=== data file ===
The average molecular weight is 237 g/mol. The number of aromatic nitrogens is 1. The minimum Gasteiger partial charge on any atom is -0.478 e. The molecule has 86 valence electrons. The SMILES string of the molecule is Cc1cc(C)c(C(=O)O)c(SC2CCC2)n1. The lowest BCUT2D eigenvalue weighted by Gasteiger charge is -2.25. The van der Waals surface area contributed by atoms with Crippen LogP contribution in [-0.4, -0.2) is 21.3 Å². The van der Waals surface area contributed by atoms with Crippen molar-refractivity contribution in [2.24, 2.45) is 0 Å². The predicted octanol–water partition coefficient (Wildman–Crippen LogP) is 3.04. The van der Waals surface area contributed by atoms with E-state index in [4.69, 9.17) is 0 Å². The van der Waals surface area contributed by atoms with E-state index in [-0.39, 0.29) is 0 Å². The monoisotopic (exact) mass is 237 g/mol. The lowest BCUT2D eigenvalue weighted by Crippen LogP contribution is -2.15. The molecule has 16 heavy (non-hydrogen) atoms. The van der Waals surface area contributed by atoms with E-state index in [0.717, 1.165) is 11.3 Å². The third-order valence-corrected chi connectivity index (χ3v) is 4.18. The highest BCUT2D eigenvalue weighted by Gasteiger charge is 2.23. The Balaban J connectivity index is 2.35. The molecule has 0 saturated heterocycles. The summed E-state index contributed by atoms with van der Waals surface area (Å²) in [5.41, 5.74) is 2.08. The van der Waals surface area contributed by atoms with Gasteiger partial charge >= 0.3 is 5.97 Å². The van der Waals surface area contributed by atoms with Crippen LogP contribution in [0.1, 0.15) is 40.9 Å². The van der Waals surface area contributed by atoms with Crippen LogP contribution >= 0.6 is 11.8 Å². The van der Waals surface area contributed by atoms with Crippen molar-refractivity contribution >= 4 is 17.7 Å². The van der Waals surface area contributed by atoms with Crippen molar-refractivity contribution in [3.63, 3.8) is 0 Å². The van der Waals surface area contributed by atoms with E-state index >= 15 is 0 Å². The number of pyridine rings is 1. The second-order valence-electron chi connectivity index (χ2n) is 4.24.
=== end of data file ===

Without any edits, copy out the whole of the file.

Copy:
The average molecular weight is 237 g/mol. The number of aromatic nitrogens is 1. The minimum Gasteiger partial charge on any atom is -0.478 e. The molecule has 86 valence electrons. The SMILES string of the molecule is Cc1cc(C)c(C(=O)O)c(SC2CCC2)n1. The lowest BCUT2D eigenvalue weighted by Gasteiger charge is -2.25. The van der Waals surface area contributed by atoms with Crippen LogP contribution in [-0.4, -0.2) is 21.3 Å². The van der Waals surface area contributed by atoms with Crippen molar-refractivity contribution in [2.24, 2.45) is 0 Å². The predicted octanol–water partition coefficient (Wildman–Crippen LogP) is 3.04. The van der Waals surface area contributed by atoms with E-state index in [4.69, 9.17) is 0 Å². The van der Waals surface area contributed by atoms with E-state index in [-0.39, 0.29) is 0 Å². The monoisotopic (exact) mass is 237 g/mol. The lowest BCUT2D eigenvalue weighted by Crippen LogP contribution is -2.15. The molecule has 16 heavy (non-hydrogen) atoms. The van der Waals surface area contributed by atoms with E-state index in [0.717, 1.165) is 11.3 Å². The third-order valence-corrected chi connectivity index (χ3v) is 4.18. The highest BCUT2D eigenvalue weighted by Gasteiger charge is 2.23. The Balaban J connectivity index is 2.35. The molecule has 0 saturated heterocycles. The summed E-state index contributed by atoms with van der Waals surface area (Å²) in [5.41, 5.74) is 2.08. The van der Waals surface area contributed by atoms with Gasteiger partial charge >= 0.3 is 5.97 Å². The van der Waals surface area contributed by atoms with Crippen LogP contribution in [0.1, 0.15) is 40.9 Å². The van der Waals surface area contributed by atoms with Crippen LogP contribution >= 0.6 is 11.8 Å². The van der Waals surface area contributed by atoms with Crippen molar-refractivity contribution >= 4 is 17.7 Å². The van der Waals surface area contributed by atoms with Crippen molar-refractivity contribution in [3.63, 3.8) is 0 Å². The van der Waals surface area contributed by atoms with E-state index >= 15 is 0 Å². The number of pyridine rings is 1. The second-order valence-electron chi connectivity index (χ2n) is 4.24.